Welcome to our first blog of 2022, written by the wonderful Tony Bradman. In this blog, Tony writes of wishing there was more historical fiction to read when he was younger and the ways in which Viking Boy is received by school children.
Great adventures can sometimes start in very ordinary circumstances. For example, take the adventure Bilbo Baggins finds himself involved with in The Hobbit by J.R.R. Tolkien. At the beginning of the story Bilbo is standing in the doorway of his cosy little Hobbit house just minding his own business. Then the wizard Gandalf happens to come by, and in what seems like the blink of an eye Bilbo is sent off an an adventure that includes angry dwarves, trolls, a dark and scary forest, a dragon guarding a treasure hoard sought by the said dwarves, a magic ring, and, oh yes, a huge battle involving five armies.
I first encountered Bilbo and his adventure in very ordinary circumstances myself. In my last year at a very ordinary state primary school in South London (a long time ago!), my teacher Mr Smith read The Hobbit to our class, and I loved it. There were probably 40 kids in that class, and I don’t remember Mr Smith being a particular dramatic reader of the story. But the simple experience of hearing a great story being read aloud was the beginning of my life-long adventure in books and writing. Pretty much from that moment on I became an obsessive reader, and eventually that led to me becoming a writer.
There was even more in that experience than I realised at the time, and for many years after. I discovered later that Tolkien was for many years Professor of Anglo-Saxon at Oxford, and was an expert in the whole world of northern European languages and myths and legends. So The Hobbit and The Lord of the Rings (which I also read obsessively in my teens) are full of characters, themes and tales imbued with the culture of the Anglo-Saxons and the Vikings. Anyone who reads his work is immediately at home in the world of Beowulf and the Icelandic sagas – those dwarves make an appearance in one.
So it’s no surprise that I became interested in all that myself. I read lots of historical fiction, of course – Rosemary Sutcliff, Henry Treece and many others – but I also read lots of history too. I started my career as a writer of children’s books with poetry and picture book texts, then moved up the age range to beginner readers and short fiction. I also read The Hobbit to the oldest and youngest of my children at different times), and The Lord of the Rings to the oldest as well – it took a year, but it was great (I enjoyed it, anyway!).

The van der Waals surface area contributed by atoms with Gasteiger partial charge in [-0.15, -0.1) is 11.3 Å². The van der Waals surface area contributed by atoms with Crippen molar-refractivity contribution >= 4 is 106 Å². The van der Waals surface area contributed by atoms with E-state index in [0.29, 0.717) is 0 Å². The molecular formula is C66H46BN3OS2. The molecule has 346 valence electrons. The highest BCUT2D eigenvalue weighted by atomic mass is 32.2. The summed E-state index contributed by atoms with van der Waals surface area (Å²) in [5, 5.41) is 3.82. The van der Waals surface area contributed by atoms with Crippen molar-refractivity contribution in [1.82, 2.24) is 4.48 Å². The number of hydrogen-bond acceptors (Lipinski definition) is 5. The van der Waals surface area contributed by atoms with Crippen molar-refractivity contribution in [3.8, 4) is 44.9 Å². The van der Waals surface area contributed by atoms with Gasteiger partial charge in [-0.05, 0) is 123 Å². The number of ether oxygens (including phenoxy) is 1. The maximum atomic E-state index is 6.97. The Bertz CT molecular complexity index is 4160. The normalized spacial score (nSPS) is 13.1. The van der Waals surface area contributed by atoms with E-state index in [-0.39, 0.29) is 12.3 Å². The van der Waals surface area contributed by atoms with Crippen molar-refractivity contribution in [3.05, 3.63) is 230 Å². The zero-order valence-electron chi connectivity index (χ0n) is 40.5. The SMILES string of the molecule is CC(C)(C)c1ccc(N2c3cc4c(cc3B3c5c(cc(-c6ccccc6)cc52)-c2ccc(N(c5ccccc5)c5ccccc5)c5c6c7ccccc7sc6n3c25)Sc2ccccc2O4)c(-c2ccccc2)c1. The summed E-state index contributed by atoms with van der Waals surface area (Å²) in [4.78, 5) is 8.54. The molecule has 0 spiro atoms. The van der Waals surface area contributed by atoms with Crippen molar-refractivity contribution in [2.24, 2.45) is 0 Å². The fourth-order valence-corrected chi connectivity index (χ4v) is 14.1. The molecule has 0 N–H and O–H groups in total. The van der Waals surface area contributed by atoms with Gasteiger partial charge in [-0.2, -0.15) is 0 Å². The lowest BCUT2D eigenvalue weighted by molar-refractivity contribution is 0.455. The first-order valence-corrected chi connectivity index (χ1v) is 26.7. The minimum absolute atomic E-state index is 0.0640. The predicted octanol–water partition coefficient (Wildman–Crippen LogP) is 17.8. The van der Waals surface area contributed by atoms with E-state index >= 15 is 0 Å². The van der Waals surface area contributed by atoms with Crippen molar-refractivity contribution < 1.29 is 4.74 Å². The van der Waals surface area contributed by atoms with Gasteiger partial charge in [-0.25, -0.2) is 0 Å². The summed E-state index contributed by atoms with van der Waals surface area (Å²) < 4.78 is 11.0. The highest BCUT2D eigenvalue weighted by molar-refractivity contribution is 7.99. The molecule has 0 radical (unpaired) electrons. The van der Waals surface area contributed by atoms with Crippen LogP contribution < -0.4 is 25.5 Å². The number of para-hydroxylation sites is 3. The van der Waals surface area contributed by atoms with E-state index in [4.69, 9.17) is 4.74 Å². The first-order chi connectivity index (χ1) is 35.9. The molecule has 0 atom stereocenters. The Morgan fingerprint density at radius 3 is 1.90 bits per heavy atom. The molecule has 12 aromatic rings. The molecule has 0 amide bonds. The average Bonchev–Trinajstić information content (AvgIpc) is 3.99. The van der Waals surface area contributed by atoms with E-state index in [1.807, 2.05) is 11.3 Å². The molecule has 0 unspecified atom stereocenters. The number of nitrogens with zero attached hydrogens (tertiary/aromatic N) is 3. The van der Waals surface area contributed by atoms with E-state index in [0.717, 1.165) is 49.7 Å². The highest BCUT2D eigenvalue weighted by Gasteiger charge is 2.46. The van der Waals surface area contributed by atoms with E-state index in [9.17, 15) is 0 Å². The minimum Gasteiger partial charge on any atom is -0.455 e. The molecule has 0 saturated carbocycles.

I’d always had a yen to write a Viking story, and eventually an editor I knew at Walker Books asked if I had any ideas that would make a good graphic novel, as they were developing a new series in that area. I already had the title Viking Boy – it had just popped into my head one day and I knew it was a good one. So I then developed a story to go with it. That took a long time, and it took me even longer to write it (I think I missed the deadline by a year). We also decided it would be much better as a straight novel.
Viking Boy was published in 2012, and I’m enormously proud of it. I always say that it’s the book I would have loved to read after The Hobbit when I was 11, and it’s certainly done well. Schools have picked up on it and I get lots of tweets from classes who have had it as their class reader when they study the Vikings in Year 5 or 6. I love the idea that teachers are reading my story to children just as Mr Smith read to me and my class. I always reply to those tweets, and often do Zoom calls so I can read to them too.
I did a kind of follow-up to Viking Boy. Anglo-Saxon Boy is about the son of Harold Godwinson, the half-Danish King of England who died at the Battle of Hastings, so there’s plenty about the Vikings in that too. Anglo-Saxon Boy won a Young Quills Award from the Historical Association in 2017, and I often hear from classes who read it when they study the period. I loved doing the research (always a good excuse to buy lots of books!), and I thought it might be good to do some non-fiction too. That has led me to write to my latest book – Viking Boy: The Real Story (Everything You Need to Know about the Vikings).
It really was great fun to work on, especially as my publishers came up with a great suggestion for making it different from other non-fiction history books. Their idea was for me to make the narrator of the book Gunnar, the central character of Viking Boy. So Gunnar (and some of the other characters) take you through the facts of Viking life, explaining the culture, the Viking Gods, their art, the life of a Viking warrior, Viking poetry and myths. I’m pleased to say it’s brilliantly designed and illustrated as well.
It’s also another book I would have loved to read when I was 11. Sometimes I wish I could time-travel back to that South London classroom all those years ago, to when my reading and writing adventure began. I could never have imagined where that journey – the one that began with a human voice reading a gripping story – would take me. I only hope that some of the children who have encountered my books will be inspired to go on similar reading adventures themselves. There are magical worlds waiting for them.